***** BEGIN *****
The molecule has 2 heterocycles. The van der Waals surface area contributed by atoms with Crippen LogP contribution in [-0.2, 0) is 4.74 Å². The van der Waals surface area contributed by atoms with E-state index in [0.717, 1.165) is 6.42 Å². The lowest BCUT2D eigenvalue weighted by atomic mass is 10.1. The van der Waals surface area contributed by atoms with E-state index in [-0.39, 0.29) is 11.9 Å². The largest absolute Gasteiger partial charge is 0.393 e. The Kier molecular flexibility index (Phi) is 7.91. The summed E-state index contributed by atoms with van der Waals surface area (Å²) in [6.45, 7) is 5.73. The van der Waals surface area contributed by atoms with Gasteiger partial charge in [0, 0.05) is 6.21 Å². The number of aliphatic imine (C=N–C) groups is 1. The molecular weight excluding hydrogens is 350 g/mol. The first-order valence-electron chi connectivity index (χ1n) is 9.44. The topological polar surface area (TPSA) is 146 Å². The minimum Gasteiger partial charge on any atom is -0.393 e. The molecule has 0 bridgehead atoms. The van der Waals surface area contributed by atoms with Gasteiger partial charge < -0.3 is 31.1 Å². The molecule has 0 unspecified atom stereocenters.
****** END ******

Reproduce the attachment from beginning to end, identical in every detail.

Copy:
The molecule has 2 heterocycles. The van der Waals surface area contributed by atoms with Crippen LogP contribution in [-0.2, 0) is 4.74 Å². The van der Waals surface area contributed by atoms with E-state index in [0.717, 1.165) is 6.42 Å². The lowest BCUT2D eigenvalue weighted by atomic mass is 10.1. The van der Waals surface area contributed by atoms with E-state index in [-0.39, 0.29) is 11.9 Å². The largest absolute Gasteiger partial charge is 0.393 e. The Kier molecular flexibility index (Phi) is 7.91. The summed E-state index contributed by atoms with van der Waals surface area (Å²) in [6.45, 7) is 5.73. The van der Waals surface area contributed by atoms with Gasteiger partial charge in [0, 0.05) is 6.21 Å². The number of aliphatic imine (C=N–C) groups is 1. The molecular weight excluding hydrogens is 350 g/mol. The first-order valence-electron chi connectivity index (χ1n) is 9.44. The topological polar surface area (TPSA) is 146 Å². The minimum Gasteiger partial charge on any atom is -0.393 e. The molecule has 0 bridgehead atoms. The van der Waals surface area contributed by atoms with Gasteiger partial charge < -0.3 is 31.1 Å². The molecule has 0 unspecified atom stereocenters.